The Reconquista Initiative
Sexual Morality & the Prescience of the Patriarchy
During the last century, one of the most controversial moral documents ever written was “Humanae Vitae”, a 1968 Catholic encyclical which banned the use of contraception among faithful Catholics and reinforced the practice of orthodox Catholic sexual ethics in an increasingly secular world. Of course, at the time it was written—meaning the sexually libertine sixties—the document was widely mocked and disdained, causing a great furor against it from both within and without the Catholic Church. And while opposition to the document was not unexpected, what was unexpected, and what is particularly interesting, is just how prescient the document was in its assessment of what would follow from the widespread acceptance of contraception in Western society. Indeed, consider this quote directly from the document itself:
Responsible men can become more deeply convinced of the truth of the doctrine laid down by the Church on this issue [namely, banning contraception] if they reflect on the consequences of methods and plans for artificial birth control. Let them first consider how easily this course of action could open wide the way for marital infidelity and a general lowering of moral standards. Not much experience is needed to be fully aware of human weakness and to understand that human beings—and especially the young, who are so exposed to temptation—need incentives to keep the moral law, and it is an evil thing to make it easy for them to break that law. Another effect that gives cause for alarm is that a man who grows accustomed to the use of contraceptive methods may forget the reverence due to a woman, and, disregarding her physical and emotional equilibrium, reduce her to being a mere instrument for the satisfaction of his own desires, no longer considering her as his partner whom he should surround with care and affection.
Finally, careful consideration should be given to the danger of this power passing into the hands of those public authorities who care little for the precepts of the moral law. Who will blame a government which in its attempt to resolve the problems affecting an entire country resorts to the same measures as are regarded as lawful by married people in the solution of a particular family difficulty? Who will prevent public authorities from favoring those contraceptive methods which they consider more effective? Should they regard this as necessary, they may even impose their use on everyone. It could well happen, therefore, that when people, either individually or in family or social life, experience the inherent difficulties of the divine law and are determined to avoid them, they may give into the hands of public authorities the power to intervene in the most personal and intimate responsibility of husband and wife.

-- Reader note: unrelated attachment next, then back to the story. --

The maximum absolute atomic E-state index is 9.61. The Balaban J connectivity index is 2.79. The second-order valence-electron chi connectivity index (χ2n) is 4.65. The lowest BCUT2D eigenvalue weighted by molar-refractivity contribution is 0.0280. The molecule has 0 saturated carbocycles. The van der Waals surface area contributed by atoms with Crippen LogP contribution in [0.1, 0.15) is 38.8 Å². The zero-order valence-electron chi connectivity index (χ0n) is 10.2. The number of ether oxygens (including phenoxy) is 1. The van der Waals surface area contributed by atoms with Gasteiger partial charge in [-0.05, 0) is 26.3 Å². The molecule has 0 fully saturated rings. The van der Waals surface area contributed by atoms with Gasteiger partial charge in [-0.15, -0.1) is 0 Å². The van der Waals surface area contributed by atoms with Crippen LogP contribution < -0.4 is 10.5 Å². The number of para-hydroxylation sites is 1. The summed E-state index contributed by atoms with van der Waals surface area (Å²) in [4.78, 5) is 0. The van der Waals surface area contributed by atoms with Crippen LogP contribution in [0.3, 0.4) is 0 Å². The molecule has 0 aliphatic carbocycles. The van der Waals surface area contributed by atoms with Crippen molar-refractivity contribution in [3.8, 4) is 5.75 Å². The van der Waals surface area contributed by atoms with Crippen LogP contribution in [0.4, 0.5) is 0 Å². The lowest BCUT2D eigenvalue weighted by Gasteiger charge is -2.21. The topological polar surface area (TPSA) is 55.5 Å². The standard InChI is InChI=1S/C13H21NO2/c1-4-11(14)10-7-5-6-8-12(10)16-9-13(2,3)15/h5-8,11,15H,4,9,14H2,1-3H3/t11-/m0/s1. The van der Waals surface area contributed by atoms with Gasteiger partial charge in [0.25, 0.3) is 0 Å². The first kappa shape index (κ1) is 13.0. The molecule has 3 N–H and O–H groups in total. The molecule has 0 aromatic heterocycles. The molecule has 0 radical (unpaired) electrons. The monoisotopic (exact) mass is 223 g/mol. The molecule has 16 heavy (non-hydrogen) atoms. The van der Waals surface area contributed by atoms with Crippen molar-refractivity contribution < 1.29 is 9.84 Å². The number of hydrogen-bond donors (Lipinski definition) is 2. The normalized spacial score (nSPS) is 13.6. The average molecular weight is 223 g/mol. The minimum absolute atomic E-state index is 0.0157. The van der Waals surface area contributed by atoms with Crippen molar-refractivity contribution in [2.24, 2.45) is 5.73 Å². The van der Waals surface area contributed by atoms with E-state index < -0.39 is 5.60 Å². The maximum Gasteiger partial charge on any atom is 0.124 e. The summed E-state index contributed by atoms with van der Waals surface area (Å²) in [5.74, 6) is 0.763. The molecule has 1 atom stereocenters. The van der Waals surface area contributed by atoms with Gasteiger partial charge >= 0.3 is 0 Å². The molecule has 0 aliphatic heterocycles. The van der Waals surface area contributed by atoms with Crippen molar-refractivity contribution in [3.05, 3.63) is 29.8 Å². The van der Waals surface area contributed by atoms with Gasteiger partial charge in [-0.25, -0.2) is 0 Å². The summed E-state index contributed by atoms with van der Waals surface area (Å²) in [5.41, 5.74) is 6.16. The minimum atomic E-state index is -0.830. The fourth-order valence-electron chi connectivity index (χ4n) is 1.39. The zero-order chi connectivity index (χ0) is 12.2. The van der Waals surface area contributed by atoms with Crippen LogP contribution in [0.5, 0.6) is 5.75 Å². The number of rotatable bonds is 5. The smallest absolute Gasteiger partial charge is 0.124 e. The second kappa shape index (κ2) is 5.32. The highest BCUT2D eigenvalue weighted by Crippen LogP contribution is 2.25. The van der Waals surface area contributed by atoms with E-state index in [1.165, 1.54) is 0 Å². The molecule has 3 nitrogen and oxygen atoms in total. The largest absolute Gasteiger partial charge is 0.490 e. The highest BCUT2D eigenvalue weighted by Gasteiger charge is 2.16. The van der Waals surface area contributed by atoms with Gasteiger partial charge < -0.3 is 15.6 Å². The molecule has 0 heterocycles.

Now, reading that quote, it truly is fascinating just how correct and how prescient the old Catholic patriarchs who wrote Humanae Vitae were. Indeed, in just a little more than one generation, this document, and the conclusions contained therein, has been thoroughly vindicated.
First, note how marital infidelity has publicly exploded since the advent of contraception and contraceptive abortion, evidenced by no less than the creation of popular websites literally devoted to spreading and supporting marital infidelity, sexual swinging, and spouse swapping. Frivolous divorce has greatly increased as well. And many an average woman now publicly dons the uniform of a whore and often openly acts like a stripper. Furthermore, even general moral standards concerning sexuality—at least when compared to the traditionally Christian standard of sex being bound to the confines of a faithful marriage—have sunk to a very low state of debauchery and depravity. Now you might like the fact that these standards have been lowered in this manner, but that is not the point; the point is that Humanae Vitae—a document written by a religious institution which many progressives regard as the epitome of the patriarchy—was entirely correct that the standards would lower from the Catholic norm when contraception, and last-ditch contraceptive abortion, became widespread.